The new director of Newcastle University Business School believes universities have a responsibility to make their work applicable to the rest of society. John Wilson, who joins from the University of Liverpool where he was professor of strategy at the Management School, said: "Business schools or universities can't operate in an academic bubble any more. We need to make ourselves relevant, not just to business practitioners and the public sector, but also to persuade politicians and the key policymakers at local, national and international levels that we have something to offer." Professor Wilson has three aims: to make Newcastle's Business School "regionally significant", to follow on from that in terms of UK significance, and "internationally, we should be seen as a contributor to the whole process of globalisation". He has held a number of senior management positions, running research institutes at the universities of Leeds and Nottingham, and he was director of research during the last research assessment exercise at the University of Central Lancashire.
Liverpool Hope University has made a number of appointments in the Faculty of Arts and Humanities. Claudia Brazzale, a professional performance artist and visiting lecturer in dance studies at Princeton University, has joined as a postdoctoral teaching fellow in dance. Ruth Kircher, who has taught at numerous colleges of the University of London including Queen Mary, Birkbeck and the School of Oriental and African Studies, and Marije van Hattum, who was previously at the University of Salford, have both joined as postdoctoral teaching fellows in English language. Gergely Juhász, previously senior librarian in the Faculty of Theology at the Katholieke Universiteit Leuven, has joined as lecturer in biblical studies. His main areas of expertise are early modern Bible translation, afterlife beliefs and biblical anthropology. And Oliver Carman has joined as a postdoctoral teaching fellow in electroacoustic music. Dr Carman completed a PhD in electroacoustic composition in 2011 at the University of Manchester. His primary output is acousmatic, music composed specifically for diffusion through multiple loudspeakers, but he also has an interest in mixed music and more recently interactive electronic music.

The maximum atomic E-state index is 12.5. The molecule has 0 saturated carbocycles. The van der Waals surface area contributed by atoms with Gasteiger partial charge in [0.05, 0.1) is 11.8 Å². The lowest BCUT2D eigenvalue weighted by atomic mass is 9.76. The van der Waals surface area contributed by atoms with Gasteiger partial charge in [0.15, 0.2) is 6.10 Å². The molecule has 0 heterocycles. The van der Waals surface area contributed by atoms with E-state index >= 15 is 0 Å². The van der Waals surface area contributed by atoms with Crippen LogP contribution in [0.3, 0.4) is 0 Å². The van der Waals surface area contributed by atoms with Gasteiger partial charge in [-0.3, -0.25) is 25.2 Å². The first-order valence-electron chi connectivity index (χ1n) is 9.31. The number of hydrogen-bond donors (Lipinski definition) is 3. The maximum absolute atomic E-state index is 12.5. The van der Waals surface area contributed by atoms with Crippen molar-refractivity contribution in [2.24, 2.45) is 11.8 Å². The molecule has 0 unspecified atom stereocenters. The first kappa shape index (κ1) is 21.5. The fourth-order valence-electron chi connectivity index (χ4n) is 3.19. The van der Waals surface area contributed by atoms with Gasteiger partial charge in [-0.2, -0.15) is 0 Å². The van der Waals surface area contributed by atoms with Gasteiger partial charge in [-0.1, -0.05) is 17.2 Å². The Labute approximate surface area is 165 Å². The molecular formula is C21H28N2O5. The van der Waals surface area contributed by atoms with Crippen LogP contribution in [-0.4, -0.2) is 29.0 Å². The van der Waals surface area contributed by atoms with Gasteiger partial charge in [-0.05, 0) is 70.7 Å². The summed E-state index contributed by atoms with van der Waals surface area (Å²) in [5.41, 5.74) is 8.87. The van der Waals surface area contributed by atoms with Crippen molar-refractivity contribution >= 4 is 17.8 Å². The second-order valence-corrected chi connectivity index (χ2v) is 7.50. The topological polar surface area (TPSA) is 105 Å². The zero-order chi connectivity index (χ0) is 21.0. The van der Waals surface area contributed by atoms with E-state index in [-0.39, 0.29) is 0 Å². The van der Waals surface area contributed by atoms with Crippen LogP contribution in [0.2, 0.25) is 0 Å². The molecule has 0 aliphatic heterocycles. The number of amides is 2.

Ian Kinchin has been made head of the department of higher education at the University of Surrey. Early in his career, Professor Kinchin taught science in a number of secondary schools, including six years at the Royal Grammar School in Guildford. More recently, he spent eight years working in academic development at King's College London.
Shân Wareing has been appointed as Bucks New University's pro vice-chancellor of learning and teaching. Professor Wareing will also oversee the work of staff supporting learning and teaching and employability, and will work in close collaboration with faculties across the university.